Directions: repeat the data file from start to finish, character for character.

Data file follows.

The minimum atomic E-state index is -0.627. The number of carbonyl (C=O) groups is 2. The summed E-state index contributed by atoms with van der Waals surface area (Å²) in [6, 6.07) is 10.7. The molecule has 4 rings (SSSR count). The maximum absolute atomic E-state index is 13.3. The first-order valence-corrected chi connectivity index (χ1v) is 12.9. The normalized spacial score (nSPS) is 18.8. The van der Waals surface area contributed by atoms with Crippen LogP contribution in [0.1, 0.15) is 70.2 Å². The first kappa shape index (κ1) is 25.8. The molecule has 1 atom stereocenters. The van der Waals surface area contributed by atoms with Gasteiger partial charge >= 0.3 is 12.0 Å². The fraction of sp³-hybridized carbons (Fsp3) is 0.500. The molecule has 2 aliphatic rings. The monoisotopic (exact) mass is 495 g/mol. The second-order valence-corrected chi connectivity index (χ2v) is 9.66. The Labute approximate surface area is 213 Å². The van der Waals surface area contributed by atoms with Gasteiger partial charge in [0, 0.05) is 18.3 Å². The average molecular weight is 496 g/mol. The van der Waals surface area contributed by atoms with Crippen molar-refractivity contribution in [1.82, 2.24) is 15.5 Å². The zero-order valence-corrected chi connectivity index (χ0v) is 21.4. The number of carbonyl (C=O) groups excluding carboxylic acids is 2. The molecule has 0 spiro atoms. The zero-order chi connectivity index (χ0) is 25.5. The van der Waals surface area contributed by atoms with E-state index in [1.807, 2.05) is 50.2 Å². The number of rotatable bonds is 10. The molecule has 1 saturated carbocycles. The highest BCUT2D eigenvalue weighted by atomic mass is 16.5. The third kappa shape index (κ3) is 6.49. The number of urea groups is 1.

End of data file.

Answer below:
The minimum atomic E-state index is -0.627. The number of carbonyl (C=O) groups is 2. The summed E-state index contributed by atoms with van der Waals surface area (Å²) in [6, 6.07) is 10.7. The molecule has 4 rings (SSSR count). The maximum absolute atomic E-state index is 13.3. The first-order valence-corrected chi connectivity index (χ1v) is 12.9. The normalized spacial score (nSPS) is 18.8. The van der Waals surface area contributed by atoms with Crippen LogP contribution in [0.1, 0.15) is 70.2 Å². The first kappa shape index (κ1) is 25.8. The molecule has 1 atom stereocenters. The van der Waals surface area contributed by atoms with Gasteiger partial charge >= 0.3 is 12.0 Å². The fraction of sp³-hybridized carbons (Fsp3) is 0.500. The molecule has 2 aliphatic rings. The monoisotopic (exact) mass is 495 g/mol. The second-order valence-corrected chi connectivity index (χ2v) is 9.66. The Labute approximate surface area is 213 Å². The van der Waals surface area contributed by atoms with Gasteiger partial charge in [0, 0.05) is 18.3 Å². The average molecular weight is 496 g/mol. The van der Waals surface area contributed by atoms with Crippen molar-refractivity contribution in [1.82, 2.24) is 15.5 Å². The zero-order valence-corrected chi connectivity index (χ0v) is 21.4. The number of carbonyl (C=O) groups excluding carboxylic acids is 2. The molecule has 0 spiro atoms. The zero-order chi connectivity index (χ0) is 25.5. The van der Waals surface area contributed by atoms with E-state index in [1.807, 2.05) is 50.2 Å². The number of rotatable bonds is 10. The molecule has 1 saturated carbocycles. The highest BCUT2D eigenvalue weighted by atomic mass is 16.5. The third kappa shape index (κ3) is 6.49. The number of urea groups is 1.